Arundhati Roy Interview: The Role of the Writer
“It’s our job to be unpopular, it’s our job to stand alone and say what we really think, not as activists but as writers.” Indian writer Arundhati Roy won the Booker Prize for her 1997-novel ‘The God of Small Things’, which became the biggest-selling book by a non-expatriate Indian author. In this short video, she argues that being a writer means daring to speak up and describe the world as you see it.
In spite of the predominant need to classify people, Roy doesn’t feel that there is a distinction between being a writer and an activist, as this reduces what writers do. Most writers they write about the world they live in, without needing to be called “activists,” which Roy feels is a new word that has been added on because “the idea of what a writer is in the world today has been reduced into a commodity.”
Arundhati Roy (b. 1961) is an Indian writer and political activist. Her works of fiction include ‘The God of Small Things’ (1997) – for which she won the 1997 Man Booker Prize with the words “The book keeps all the promises that it makes.” – and ‘The Ministry of Utmost Happiness’ (2017). Roy is also the author of screenplays, most noticeably ‘In Which Annie Gives it to Those Ones’ (1989), which was awarded the National Film Award for Best Screenplay. In 2015 she returned the award in protest against religious intolerance and the growing violence by right-wing groups in India. Roy has also written works of non-fiction such as ‘The Algebra of Infinite Justice’ (2002) and ‘Listening to Grasshoppers: Field Notes on Democracy’ (2010). Among other prestigious awards, she is the recipient of the Lannan Foundation’s Cultural Freedom Award (2002), the Sydney Peace Prize (2004) and the Norman Mailer Prize for Distinguished Writing (2011). In 2003 she was awarded special recognition as a Woman of Peace at the Global Exchange Human Rights Awards in San Francisco. Moreover, Roy was featured in the 2014 list of Time 100, the 100 most influential people in the world. She lives in Delhi, India.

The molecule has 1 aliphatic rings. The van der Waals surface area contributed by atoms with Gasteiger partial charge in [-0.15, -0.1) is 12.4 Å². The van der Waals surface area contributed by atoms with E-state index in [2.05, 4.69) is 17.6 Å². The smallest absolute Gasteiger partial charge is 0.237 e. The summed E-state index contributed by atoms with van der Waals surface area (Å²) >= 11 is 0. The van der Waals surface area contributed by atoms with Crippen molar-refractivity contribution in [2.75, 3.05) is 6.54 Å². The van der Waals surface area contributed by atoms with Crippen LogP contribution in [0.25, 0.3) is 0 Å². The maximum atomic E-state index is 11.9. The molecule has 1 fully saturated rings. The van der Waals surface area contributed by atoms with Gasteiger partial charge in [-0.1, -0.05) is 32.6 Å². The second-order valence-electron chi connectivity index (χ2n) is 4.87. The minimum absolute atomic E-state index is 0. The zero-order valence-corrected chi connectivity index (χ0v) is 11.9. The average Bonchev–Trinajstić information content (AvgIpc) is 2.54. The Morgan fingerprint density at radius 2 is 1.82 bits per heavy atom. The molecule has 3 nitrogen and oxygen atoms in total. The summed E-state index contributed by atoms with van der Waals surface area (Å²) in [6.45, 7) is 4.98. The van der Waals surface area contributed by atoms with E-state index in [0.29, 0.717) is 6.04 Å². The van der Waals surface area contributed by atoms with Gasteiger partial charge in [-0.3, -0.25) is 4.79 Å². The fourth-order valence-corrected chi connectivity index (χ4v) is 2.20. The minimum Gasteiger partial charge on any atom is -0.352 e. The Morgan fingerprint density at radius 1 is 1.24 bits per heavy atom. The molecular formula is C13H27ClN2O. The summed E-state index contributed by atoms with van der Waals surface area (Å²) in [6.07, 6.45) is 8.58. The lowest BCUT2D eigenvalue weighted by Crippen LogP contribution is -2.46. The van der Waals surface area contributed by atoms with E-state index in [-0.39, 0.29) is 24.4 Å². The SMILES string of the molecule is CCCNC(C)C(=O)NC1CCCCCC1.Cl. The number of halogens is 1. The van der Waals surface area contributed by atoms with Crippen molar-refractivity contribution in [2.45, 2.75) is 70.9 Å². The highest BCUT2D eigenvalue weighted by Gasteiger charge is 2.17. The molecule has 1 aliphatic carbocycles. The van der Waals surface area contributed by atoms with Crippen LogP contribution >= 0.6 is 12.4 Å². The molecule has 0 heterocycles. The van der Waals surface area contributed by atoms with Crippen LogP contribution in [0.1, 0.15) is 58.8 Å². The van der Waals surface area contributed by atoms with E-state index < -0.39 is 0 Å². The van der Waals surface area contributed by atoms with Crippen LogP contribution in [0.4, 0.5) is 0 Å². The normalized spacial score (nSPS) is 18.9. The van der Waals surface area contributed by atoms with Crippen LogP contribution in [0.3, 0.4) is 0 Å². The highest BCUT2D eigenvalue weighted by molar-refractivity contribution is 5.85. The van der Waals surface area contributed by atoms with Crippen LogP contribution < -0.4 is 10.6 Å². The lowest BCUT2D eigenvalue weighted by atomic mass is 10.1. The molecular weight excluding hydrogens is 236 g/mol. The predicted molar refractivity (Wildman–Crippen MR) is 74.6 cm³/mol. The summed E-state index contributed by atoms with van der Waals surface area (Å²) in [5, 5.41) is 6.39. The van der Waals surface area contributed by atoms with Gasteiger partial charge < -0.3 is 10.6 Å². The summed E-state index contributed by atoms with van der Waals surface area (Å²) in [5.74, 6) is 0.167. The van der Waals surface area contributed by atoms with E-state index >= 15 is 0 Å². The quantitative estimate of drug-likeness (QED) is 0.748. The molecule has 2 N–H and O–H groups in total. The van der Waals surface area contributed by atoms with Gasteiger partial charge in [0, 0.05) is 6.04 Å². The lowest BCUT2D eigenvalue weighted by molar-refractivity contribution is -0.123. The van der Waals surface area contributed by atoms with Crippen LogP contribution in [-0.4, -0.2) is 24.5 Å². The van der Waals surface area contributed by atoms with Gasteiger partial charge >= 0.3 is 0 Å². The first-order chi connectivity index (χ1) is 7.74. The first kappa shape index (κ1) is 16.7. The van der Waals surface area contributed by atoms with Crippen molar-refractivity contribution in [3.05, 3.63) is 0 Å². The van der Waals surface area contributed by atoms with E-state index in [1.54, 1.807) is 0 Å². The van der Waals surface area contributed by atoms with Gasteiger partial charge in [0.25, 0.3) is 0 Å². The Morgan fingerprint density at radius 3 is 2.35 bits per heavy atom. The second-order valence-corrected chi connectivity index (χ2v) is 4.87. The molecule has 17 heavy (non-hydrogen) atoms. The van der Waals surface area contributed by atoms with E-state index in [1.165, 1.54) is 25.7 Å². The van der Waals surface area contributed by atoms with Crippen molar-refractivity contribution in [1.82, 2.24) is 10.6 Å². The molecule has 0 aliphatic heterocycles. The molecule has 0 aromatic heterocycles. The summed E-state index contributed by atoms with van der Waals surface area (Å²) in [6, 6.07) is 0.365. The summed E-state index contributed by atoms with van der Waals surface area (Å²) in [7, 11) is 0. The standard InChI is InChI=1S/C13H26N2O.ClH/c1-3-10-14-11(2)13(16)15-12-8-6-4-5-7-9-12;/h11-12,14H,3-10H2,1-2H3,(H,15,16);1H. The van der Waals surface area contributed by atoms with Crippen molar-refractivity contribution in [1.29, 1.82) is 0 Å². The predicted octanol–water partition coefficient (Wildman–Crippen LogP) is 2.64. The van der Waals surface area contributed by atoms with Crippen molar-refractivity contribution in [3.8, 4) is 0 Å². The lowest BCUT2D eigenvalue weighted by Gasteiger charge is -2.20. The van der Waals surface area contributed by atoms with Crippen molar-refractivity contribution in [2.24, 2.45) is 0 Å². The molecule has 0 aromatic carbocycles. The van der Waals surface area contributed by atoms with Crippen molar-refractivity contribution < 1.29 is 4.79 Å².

Arundhati Roy was interviewed by Christian Lund in May 2018 at the Louisiana Museum of Modern Art in Denmark.
Camera: Klaus Elmer Edited by: Klaus Elmer Produced by: Christian Lund Copyright: Louisiana Channel, Louisiana Museum of Modern Art, 2018
Supported by Nordea-fonden
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